Wednesday, August 27, 2008


The Difference between Focusing on Problems and Focusing on Solutions

Case 1

When NASA began the launch of astronauts into space, they found out
that the pens wouldn't work at zero gravity
(ink won't flow down to the writing surface). To solve this problem,
it took them one decade and $12 million.
They developed a pen that worked at zero gravity, upside down,
underwater, in practically any surface including crystal
and in a temperature range from below freezing to over 300 degrees C.

And what did the Russians do...?? They used a pencil.

Case 2

One of the most memorable case studies on Japanese management was the
case of the empty soap box,
which happened in one of Japan's biggest cosmetics companies.
The company received a complaint that a consumer had bought a soap
box that was empty.
Immediately the authorities isolated the problem to the assembly
which transported all the package! d boxes of soap to the delivery
For some reason, one soap box went through the assembly line empty.
Management asked its engineers to solve the problem.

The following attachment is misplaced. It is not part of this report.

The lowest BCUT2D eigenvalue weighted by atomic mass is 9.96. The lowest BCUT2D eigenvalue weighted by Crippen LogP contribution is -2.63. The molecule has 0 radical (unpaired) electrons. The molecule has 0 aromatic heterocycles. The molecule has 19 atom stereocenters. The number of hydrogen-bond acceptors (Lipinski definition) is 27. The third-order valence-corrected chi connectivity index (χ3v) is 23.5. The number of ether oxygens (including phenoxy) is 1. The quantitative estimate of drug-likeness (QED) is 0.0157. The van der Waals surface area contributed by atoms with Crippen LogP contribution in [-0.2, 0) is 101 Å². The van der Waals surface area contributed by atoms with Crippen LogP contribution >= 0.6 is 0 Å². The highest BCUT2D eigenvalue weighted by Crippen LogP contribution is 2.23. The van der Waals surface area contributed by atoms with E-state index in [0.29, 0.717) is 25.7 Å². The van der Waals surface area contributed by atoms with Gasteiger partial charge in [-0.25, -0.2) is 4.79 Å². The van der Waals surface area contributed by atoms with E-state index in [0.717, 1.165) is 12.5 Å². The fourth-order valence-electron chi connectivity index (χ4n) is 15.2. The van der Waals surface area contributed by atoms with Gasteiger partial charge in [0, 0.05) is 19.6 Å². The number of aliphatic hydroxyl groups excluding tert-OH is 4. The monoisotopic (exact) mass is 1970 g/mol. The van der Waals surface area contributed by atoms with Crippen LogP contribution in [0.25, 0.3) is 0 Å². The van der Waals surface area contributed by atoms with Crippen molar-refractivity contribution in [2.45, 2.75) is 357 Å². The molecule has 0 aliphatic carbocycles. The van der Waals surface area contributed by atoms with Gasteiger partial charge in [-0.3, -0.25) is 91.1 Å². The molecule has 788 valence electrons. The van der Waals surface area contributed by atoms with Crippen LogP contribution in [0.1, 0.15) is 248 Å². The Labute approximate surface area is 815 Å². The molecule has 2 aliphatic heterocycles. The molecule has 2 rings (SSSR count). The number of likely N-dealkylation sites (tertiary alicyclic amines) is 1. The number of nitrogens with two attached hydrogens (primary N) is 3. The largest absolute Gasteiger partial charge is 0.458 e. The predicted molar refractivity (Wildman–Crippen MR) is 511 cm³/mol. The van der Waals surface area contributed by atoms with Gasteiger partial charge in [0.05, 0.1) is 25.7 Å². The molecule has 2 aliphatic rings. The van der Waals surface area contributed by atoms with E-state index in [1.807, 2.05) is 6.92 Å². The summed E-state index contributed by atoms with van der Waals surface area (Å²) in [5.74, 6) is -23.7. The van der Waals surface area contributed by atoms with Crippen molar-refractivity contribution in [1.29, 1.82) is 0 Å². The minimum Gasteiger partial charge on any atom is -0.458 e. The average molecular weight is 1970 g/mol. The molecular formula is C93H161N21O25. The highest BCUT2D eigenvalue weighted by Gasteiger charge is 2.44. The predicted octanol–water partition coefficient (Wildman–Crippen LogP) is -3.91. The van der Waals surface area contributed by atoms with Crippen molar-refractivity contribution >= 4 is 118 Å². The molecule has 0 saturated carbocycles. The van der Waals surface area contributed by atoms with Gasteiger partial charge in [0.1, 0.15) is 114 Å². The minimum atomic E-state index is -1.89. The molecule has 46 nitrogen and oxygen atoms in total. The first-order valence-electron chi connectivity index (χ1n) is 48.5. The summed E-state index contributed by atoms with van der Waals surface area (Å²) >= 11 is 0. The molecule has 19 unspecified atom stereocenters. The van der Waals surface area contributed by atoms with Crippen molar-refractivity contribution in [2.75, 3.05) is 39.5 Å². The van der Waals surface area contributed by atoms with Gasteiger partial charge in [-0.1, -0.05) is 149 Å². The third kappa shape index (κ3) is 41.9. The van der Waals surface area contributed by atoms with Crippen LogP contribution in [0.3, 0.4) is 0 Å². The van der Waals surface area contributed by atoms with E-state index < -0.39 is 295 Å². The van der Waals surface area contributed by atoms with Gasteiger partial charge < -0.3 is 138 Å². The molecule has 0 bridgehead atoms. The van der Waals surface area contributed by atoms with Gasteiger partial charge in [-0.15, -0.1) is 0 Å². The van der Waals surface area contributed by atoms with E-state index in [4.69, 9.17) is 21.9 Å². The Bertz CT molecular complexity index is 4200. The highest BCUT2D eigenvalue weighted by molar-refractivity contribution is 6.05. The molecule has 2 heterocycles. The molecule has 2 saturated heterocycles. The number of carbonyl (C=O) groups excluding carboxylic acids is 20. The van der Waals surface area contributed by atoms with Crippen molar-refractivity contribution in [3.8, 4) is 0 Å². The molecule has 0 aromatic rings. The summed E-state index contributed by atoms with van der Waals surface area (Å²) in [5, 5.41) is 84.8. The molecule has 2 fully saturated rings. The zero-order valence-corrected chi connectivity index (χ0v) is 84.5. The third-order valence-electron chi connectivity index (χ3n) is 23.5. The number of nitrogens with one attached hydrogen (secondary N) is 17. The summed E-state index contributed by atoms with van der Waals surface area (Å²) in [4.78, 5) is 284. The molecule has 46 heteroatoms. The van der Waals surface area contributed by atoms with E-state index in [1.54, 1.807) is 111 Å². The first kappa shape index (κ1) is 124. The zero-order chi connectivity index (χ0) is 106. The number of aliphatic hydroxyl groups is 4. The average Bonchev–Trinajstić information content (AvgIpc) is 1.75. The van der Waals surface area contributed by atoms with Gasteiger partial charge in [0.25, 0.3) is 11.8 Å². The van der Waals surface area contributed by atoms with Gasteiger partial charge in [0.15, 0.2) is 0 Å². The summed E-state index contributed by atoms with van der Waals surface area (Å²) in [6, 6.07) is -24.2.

Post-haste, the engineers worked hard to devise an X-ray machine with
high-resolution monitors
manned by two people to watch all the soap boxes that passed through
the line to make sure they were not empty.
No doubt, they worked hard and they worked fast but they spent a
whoopee amount to do so.

But when a rank-and-file employee in a small company was posed with
the same problem, he did not get into complications of X-rays, etc.,
but instead came out with another solution. He bought a strong
industrial electric fan and
pointed it at the assembly line He switched the fan on, and as each
soap box passed the fan,
it simply blew the empty boxes out of the line.


Always look for simple solutions. Devise the simplest possible
solution that solves the problems

1 comment:

Manthan Upadhyay said...

Yeah That's true that when we are finding a solution for a very complex problem actually it has a very simple solution. For which we are not thinking initially.